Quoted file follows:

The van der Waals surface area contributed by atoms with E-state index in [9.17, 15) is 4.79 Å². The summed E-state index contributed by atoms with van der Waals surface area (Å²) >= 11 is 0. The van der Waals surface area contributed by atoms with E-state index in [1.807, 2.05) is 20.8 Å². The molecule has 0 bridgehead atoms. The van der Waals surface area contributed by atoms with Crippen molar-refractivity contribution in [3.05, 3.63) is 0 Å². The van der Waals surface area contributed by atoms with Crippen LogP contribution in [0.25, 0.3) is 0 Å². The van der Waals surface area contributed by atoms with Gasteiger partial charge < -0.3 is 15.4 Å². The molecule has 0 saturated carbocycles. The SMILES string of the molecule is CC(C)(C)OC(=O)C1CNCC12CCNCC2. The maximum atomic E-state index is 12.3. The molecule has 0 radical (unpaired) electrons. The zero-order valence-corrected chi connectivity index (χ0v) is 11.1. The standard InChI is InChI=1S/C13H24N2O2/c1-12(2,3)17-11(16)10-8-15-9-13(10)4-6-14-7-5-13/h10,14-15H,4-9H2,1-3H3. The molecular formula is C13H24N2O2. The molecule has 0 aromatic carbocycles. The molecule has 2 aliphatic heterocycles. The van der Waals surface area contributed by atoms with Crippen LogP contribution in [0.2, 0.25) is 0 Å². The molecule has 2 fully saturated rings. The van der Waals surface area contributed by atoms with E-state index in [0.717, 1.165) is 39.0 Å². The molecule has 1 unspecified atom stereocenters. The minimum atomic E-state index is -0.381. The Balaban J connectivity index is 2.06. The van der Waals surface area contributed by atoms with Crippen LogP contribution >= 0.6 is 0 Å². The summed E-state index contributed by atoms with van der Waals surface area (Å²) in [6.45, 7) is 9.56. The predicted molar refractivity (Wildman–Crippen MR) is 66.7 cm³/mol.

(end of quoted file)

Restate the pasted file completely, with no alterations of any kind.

The van der Waals surface area contributed by atoms with E-state index in [9.17, 15) is 4.79 Å². The summed E-state index contributed by atoms with van der Waals surface area (Å²) >= 11 is 0. The van der Waals surface area contributed by atoms with E-state index in [1.807, 2.05) is 20.8 Å². The molecule has 0 bridgehead atoms. The van der Waals surface area contributed by atoms with Crippen molar-refractivity contribution in [3.05, 3.63) is 0 Å². The van der Waals surface area contributed by atoms with Crippen LogP contribution in [0.25, 0.3) is 0 Å². The van der Waals surface area contributed by atoms with Gasteiger partial charge < -0.3 is 15.4 Å². The molecule has 0 saturated carbocycles. The SMILES string of the molecule is CC(C)(C)OC(=O)C1CNCC12CCNCC2. The maximum atomic E-state index is 12.3. The molecule has 0 radical (unpaired) electrons. The zero-order valence-corrected chi connectivity index (χ0v) is 11.1. The standard InChI is InChI=1S/C13H24N2O2/c1-12(2,3)17-11(16)10-8-15-9-13(10)4-6-14-7-5-13/h10,14-15H,4-9H2,1-3H3. The molecular formula is C13H24N2O2. The molecule has 0 aromatic carbocycles. The molecule has 2 aliphatic heterocycles. The van der Waals surface area contributed by atoms with Crippen LogP contribution in [0.2, 0.25) is 0 Å². The molecule has 2 fully saturated rings. The van der Waals surface area contributed by atoms with E-state index in [0.717, 1.165) is 39.0 Å². The molecule has 1 unspecified atom stereocenters. The minimum atomic E-state index is -0.381. The Balaban J connectivity index is 2.06. The van der Waals surface area contributed by atoms with Crippen LogP contribution >= 0.6 is 0 Å². The summed E-state index contributed by atoms with van der Waals surface area (Å²) in [6.45, 7) is 9.56. The predicted molar refractivity (Wildman–Crippen MR) is 66.7 cm³/mol.